At the time of year when we’re encouraged to get “glowing holiday skin”, we revisit this thoughtful exploration of the spray tan from 2016.
3. Where possible, always shave or wax at least 24 hours prior to a spray tan appointment, as hair removal after a spray tan will remove the tan.
6. Try to avoid activities that involve excessive perspiring for 12 hours after a spray tan.
7. Try to avoid activities that naturally exfoliate the skin – such as baths and chlorinated pool swimming – for at least 12 hours after your spray tan.
12. Exfoliate from head to toe the day prior to a spray tan, paying particular attention to areas such as your knees, elbows and ankles.
21. After a shower, try to gently pat your skin dry and avoid vigorous rubbing when towel drying.
Pre-twentieth century, ‘pale skin was often perceived as a mark of beauty, wealth and refinement’ (Martin et al. 2009: 2140) and ‘a tan was considered a mark of the lower classes’ (Segrave 2005: 5). However, since the 1920s, amongst white Europeans, this has been reversed with a tan becoming desirable and even worked upon: taking up sunbathing as a hobby, using sun beds under UV light or, increasingly, turning to artificial tanning products to achieve the desired look. In 2011, the BBC reported that ‘retail analysts Mintel estimate that Britons spend £35m a year on fake tan products from shops, and spend millions more on lotions and sprays in salons’. During a half hour trip to the beauty salon, you can have this marker of health, wealth, leisure and style (and indeed class) literally sprayed onto your body. Except, if it is too orange, too obviously artificial: the glamour of the (fake) tan ‘easily slid[ing] into tartiness’ (Holliday and Sanchez Taylor 2006: 192) or ‘tackiness’ (Skeggs 1997: 76). In my research into the diversity of beauty treatments in London, one of my white, middle-class respondents commented that a spray tan ‘should look like you’ve just returned from a week in Ibiza’. Consider the difference between this and, as The Sun describes, ‘the Towie ‘you’ve been Tango’d’ look’.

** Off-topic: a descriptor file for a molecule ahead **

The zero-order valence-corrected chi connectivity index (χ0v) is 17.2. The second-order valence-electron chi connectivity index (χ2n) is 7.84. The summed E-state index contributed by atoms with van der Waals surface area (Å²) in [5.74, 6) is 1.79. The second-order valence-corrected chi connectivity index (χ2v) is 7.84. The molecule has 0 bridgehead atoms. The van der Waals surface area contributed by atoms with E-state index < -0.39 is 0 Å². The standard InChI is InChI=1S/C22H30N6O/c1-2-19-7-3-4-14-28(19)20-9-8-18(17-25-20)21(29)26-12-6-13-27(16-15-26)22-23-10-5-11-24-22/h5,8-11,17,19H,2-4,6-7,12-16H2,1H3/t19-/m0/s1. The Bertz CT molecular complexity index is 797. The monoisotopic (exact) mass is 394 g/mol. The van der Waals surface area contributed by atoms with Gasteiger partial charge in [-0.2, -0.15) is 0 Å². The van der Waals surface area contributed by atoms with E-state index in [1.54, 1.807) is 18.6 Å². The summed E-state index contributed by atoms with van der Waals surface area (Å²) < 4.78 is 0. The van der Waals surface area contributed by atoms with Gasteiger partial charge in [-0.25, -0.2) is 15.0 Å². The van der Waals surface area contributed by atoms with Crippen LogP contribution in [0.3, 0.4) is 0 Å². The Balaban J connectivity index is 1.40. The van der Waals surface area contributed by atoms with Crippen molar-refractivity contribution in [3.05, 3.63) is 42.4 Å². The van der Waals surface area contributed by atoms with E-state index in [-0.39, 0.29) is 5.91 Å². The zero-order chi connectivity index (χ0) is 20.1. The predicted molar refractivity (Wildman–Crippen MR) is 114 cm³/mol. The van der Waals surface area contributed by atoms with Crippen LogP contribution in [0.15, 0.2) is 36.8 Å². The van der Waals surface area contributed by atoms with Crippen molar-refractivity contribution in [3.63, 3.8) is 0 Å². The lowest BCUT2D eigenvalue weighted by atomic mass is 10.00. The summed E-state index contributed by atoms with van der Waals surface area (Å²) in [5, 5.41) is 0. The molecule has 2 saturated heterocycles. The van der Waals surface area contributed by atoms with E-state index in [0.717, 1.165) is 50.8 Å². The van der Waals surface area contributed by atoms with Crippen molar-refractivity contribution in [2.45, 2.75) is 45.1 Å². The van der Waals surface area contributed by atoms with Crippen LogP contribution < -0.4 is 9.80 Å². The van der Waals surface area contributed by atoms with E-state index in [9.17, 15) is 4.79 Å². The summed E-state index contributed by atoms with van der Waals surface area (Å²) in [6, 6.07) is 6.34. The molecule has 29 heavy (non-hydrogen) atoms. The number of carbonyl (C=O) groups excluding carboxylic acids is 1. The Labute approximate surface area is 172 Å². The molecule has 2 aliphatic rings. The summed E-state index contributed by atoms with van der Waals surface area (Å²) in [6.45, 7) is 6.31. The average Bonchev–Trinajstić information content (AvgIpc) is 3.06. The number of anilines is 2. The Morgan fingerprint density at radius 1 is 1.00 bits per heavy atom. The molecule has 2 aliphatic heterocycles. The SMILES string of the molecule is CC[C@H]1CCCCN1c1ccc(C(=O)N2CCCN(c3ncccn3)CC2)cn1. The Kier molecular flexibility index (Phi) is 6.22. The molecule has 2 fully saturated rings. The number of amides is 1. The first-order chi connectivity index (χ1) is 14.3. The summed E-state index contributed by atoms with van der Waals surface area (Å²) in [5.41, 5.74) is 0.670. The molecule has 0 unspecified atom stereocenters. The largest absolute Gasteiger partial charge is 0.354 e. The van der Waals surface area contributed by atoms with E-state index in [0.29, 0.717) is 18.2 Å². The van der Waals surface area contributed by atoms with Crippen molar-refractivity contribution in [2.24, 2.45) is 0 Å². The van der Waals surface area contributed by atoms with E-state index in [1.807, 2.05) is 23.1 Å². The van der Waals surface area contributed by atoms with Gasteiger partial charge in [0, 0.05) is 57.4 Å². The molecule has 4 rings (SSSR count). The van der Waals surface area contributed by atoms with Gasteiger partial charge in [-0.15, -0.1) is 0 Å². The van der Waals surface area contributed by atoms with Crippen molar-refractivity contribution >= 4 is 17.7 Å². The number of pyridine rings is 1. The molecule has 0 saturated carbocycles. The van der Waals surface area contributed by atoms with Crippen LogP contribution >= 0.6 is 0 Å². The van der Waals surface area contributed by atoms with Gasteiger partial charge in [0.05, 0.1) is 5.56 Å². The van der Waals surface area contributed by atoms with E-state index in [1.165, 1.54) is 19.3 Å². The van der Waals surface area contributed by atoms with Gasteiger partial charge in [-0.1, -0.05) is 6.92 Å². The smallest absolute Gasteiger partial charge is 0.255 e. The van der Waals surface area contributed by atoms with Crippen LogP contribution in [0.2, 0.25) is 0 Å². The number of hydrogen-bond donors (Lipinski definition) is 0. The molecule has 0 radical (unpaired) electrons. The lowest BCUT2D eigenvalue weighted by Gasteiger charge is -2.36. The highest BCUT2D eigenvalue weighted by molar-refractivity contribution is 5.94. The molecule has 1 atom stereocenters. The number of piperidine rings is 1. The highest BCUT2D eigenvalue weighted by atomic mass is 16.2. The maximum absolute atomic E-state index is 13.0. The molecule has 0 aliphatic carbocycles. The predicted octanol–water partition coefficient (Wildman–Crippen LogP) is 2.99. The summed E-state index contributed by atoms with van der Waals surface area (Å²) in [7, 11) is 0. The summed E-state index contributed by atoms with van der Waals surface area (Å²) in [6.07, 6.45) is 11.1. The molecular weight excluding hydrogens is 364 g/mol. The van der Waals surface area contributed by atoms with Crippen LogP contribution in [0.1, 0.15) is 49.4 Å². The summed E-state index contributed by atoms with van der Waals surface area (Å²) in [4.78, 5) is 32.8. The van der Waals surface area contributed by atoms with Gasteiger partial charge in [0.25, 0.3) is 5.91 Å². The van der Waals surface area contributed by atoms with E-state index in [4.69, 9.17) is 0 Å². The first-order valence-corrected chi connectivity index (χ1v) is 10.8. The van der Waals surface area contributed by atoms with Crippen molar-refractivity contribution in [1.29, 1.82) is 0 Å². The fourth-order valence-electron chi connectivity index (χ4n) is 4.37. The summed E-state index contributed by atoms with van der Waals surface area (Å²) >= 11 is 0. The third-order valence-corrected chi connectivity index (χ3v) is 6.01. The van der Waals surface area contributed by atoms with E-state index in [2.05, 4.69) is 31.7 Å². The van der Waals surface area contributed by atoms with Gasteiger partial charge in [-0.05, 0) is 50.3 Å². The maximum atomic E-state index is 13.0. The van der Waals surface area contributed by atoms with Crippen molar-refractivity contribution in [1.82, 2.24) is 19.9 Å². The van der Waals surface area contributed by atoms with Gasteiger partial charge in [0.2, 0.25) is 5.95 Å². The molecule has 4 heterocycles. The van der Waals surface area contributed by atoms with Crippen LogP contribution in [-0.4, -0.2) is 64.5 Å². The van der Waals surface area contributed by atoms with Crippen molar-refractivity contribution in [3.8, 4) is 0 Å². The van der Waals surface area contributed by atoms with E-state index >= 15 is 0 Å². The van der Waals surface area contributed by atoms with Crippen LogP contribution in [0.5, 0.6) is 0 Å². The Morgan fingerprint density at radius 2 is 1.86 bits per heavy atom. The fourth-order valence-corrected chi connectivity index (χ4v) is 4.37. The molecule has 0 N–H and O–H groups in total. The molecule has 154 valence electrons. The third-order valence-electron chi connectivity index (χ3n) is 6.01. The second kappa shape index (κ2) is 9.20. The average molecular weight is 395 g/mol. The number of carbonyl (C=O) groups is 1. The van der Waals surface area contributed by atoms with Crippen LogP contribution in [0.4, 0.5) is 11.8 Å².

In this post I want to explore ethnographically having a spray tan in order to consider not only, in Bourdieu’s terms, ‘the sign-bearing, sign-wearing body’ in which ‘the body is the most indisputable materialization of class taste’ (1984: 192, 190) but to elaborate on this to think through how meaning, materiality, emotion and sensation are equally entangled in the production of femininities in the beauty salon.
Before attending a wedding in early August, I have decided to have a spray tan to even out my tan lines and to look good in my wedding attire. I have started writing this blog post on the morning of my appointment and will continue during the day as I ‘fake bake’ at home: an experiment in ‘live sociology’ (Back and Puwar 2012).
Photo 1: #sexybrownskin
I have followed the instructions: I have depilated, exfoliated and moisturised, I have planned the clothing I will wear so as not to rub the tan and I am relieved it’s not raining (not the case on the occasion of my first spray tan when I arrived at the salon with a huge umbrella, a change of clothes, a baseball cap and a waterproof jacket – desperately trying to avoid getting wet and streaking the tan which would have given away its artificiality). The labour that goes into the spray tan, into avoiding streaking, rubbing, smudging, tell-tale dry patches, and uneven colour, is labour to ensure that the artifice of the tan remains invisible.
Photo 2: Tell-tale orange flecks on my palm